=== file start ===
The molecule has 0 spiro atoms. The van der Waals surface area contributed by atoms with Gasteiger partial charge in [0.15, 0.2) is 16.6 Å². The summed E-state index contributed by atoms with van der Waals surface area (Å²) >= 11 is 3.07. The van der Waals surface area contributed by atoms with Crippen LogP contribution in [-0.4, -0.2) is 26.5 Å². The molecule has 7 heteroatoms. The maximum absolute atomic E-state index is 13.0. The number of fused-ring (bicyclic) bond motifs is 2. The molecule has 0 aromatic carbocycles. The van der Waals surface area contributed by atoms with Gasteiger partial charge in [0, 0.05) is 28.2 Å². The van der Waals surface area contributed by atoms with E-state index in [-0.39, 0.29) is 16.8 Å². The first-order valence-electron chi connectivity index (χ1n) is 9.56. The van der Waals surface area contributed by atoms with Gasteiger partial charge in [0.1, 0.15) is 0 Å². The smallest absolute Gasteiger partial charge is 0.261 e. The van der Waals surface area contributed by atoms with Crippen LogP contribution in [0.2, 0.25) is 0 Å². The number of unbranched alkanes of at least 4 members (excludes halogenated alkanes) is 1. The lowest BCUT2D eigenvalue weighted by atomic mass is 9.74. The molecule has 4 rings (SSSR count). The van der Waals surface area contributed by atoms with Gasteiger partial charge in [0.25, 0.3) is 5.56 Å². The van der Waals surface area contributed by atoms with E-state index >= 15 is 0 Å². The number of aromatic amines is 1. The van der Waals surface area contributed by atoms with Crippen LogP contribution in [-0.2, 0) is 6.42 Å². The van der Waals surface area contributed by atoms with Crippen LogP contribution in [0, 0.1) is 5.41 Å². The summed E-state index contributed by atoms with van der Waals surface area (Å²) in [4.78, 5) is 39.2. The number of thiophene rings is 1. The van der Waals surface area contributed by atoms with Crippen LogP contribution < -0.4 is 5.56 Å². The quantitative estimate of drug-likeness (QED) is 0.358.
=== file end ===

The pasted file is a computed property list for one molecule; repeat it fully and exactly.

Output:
The molecule has 0 spiro atoms. The van der Waals surface area contributed by atoms with Gasteiger partial charge in [0.15, 0.2) is 16.6 Å². The summed E-state index contributed by atoms with van der Waals surface area (Å²) >= 11 is 3.07. The van der Waals surface area contributed by atoms with Crippen LogP contribution in [-0.4, -0.2) is 26.5 Å². The molecule has 7 heteroatoms. The maximum absolute atomic E-state index is 13.0. The number of fused-ring (bicyclic) bond motifs is 2. The molecule has 0 aromatic carbocycles. The van der Waals surface area contributed by atoms with Gasteiger partial charge in [0, 0.05) is 28.2 Å². The van der Waals surface area contributed by atoms with E-state index in [-0.39, 0.29) is 16.8 Å². The first-order valence-electron chi connectivity index (χ1n) is 9.56. The van der Waals surface area contributed by atoms with Gasteiger partial charge in [0.1, 0.15) is 0 Å². The smallest absolute Gasteiger partial charge is 0.261 e. The van der Waals surface area contributed by atoms with Crippen LogP contribution in [0.2, 0.25) is 0 Å². The number of unbranched alkanes of at least 4 members (excludes halogenated alkanes) is 1. The lowest BCUT2D eigenvalue weighted by atomic mass is 9.74. The molecule has 4 rings (SSSR count). The van der Waals surface area contributed by atoms with Gasteiger partial charge in [0.25, 0.3) is 5.56 Å². The van der Waals surface area contributed by atoms with E-state index >= 15 is 0 Å². The number of aromatic amines is 1. The van der Waals surface area contributed by atoms with Crippen LogP contribution in [-0.2, 0) is 6.42 Å². The van der Waals surface area contributed by atoms with Crippen LogP contribution in [0, 0.1) is 5.41 Å². The summed E-state index contributed by atoms with van der Waals surface area (Å²) in [4.78, 5) is 39.2. The number of thiophene rings is 1. The van der Waals surface area contributed by atoms with Crippen LogP contribution < -0.4 is 5.56 Å². The quantitative estimate of drug-likeness (QED) is 0.358.